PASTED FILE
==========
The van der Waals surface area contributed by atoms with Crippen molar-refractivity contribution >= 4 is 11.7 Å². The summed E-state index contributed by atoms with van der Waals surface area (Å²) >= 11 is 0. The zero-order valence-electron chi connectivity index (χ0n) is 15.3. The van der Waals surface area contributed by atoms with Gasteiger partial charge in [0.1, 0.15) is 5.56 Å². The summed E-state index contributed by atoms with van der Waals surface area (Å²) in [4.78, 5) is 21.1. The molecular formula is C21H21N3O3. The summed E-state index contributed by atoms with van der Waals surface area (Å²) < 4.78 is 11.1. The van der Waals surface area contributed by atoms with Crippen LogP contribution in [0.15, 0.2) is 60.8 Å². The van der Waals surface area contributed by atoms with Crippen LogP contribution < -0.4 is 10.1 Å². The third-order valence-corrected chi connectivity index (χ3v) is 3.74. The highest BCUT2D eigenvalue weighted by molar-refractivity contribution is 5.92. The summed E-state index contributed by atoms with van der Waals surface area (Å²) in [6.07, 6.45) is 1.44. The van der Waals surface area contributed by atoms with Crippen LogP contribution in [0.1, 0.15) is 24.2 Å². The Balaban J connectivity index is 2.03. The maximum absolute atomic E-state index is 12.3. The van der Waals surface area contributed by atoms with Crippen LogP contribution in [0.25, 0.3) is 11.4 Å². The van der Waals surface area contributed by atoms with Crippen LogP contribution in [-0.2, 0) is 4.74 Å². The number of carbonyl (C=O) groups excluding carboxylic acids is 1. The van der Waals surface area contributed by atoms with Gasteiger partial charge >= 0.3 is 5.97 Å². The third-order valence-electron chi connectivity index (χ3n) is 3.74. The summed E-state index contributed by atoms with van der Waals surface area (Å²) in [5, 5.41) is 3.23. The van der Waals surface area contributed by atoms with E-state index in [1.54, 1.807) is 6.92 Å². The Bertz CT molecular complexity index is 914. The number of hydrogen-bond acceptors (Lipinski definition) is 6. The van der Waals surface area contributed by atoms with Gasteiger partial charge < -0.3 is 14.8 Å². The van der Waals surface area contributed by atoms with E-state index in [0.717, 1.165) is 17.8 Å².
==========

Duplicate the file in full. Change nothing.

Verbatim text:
The van der Waals surface area contributed by atoms with Crippen molar-refractivity contribution >= 4 is 11.7 Å². The summed E-state index contributed by atoms with van der Waals surface area (Å²) >= 11 is 0. The zero-order valence-electron chi connectivity index (χ0n) is 15.3. The van der Waals surface area contributed by atoms with Gasteiger partial charge in [0.1, 0.15) is 5.56 Å². The summed E-state index contributed by atoms with van der Waals surface area (Å²) in [4.78, 5) is 21.1. The molecular formula is C21H21N3O3. The summed E-state index contributed by atoms with van der Waals surface area (Å²) < 4.78 is 11.1. The van der Waals surface area contributed by atoms with Crippen LogP contribution in [0.15, 0.2) is 60.8 Å². The van der Waals surface area contributed by atoms with Crippen LogP contribution < -0.4 is 10.1 Å². The third-order valence-corrected chi connectivity index (χ3v) is 3.74. The highest BCUT2D eigenvalue weighted by molar-refractivity contribution is 5.92. The summed E-state index contributed by atoms with van der Waals surface area (Å²) in [6.07, 6.45) is 1.44. The van der Waals surface area contributed by atoms with Crippen LogP contribution in [0.1, 0.15) is 24.2 Å². The Balaban J connectivity index is 2.03. The maximum absolute atomic E-state index is 12.3. The van der Waals surface area contributed by atoms with Crippen LogP contribution in [0.25, 0.3) is 11.4 Å². The van der Waals surface area contributed by atoms with Crippen LogP contribution in [-0.2, 0) is 4.74 Å². The number of carbonyl (C=O) groups excluding carboxylic acids is 1. The van der Waals surface area contributed by atoms with Gasteiger partial charge >= 0.3 is 5.97 Å². The third-order valence-electron chi connectivity index (χ3n) is 3.74. The summed E-state index contributed by atoms with van der Waals surface area (Å²) in [5, 5.41) is 3.23. The van der Waals surface area contributed by atoms with E-state index in [1.54, 1.807) is 6.92 Å². The Bertz CT molecular complexity index is 914. The number of hydrogen-bond acceptors (Lipinski definition) is 6. The van der Waals surface area contributed by atoms with Gasteiger partial charge < -0.3 is 14.8 Å². The van der Waals surface area contributed by atoms with E-state index in [0.717, 1.165) is 17.8 Å².